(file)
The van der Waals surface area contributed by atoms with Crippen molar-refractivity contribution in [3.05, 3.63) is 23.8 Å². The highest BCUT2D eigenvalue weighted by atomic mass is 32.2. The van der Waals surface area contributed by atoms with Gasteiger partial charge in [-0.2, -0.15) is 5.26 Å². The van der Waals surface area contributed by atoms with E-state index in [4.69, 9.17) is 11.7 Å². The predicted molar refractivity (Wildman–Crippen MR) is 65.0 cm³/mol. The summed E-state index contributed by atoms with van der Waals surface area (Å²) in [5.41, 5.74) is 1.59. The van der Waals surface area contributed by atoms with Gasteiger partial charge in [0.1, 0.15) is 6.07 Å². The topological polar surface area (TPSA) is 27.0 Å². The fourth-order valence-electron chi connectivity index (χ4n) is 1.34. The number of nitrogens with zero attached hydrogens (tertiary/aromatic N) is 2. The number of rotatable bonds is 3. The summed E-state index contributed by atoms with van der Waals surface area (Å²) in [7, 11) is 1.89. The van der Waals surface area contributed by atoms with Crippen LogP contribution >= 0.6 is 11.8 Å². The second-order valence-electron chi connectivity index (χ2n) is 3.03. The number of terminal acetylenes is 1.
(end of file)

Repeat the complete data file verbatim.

The van der Waals surface area contributed by atoms with Crippen molar-refractivity contribution in [3.05, 3.63) is 23.8 Å². The highest BCUT2D eigenvalue weighted by atomic mass is 32.2. The van der Waals surface area contributed by atoms with Gasteiger partial charge in [-0.2, -0.15) is 5.26 Å². The van der Waals surface area contributed by atoms with E-state index in [4.69, 9.17) is 11.7 Å². The predicted molar refractivity (Wildman–Crippen MR) is 65.0 cm³/mol. The summed E-state index contributed by atoms with van der Waals surface area (Å²) in [5.41, 5.74) is 1.59. The van der Waals surface area contributed by atoms with Gasteiger partial charge in [0.1, 0.15) is 6.07 Å². The topological polar surface area (TPSA) is 27.0 Å². The fourth-order valence-electron chi connectivity index (χ4n) is 1.34. The number of nitrogens with zero attached hydrogens (tertiary/aromatic N) is 2. The number of rotatable bonds is 3. The summed E-state index contributed by atoms with van der Waals surface area (Å²) in [7, 11) is 1.89. The van der Waals surface area contributed by atoms with Crippen LogP contribution >= 0.6 is 11.8 Å². The second-order valence-electron chi connectivity index (χ2n) is 3.03. The number of terminal acetylenes is 1.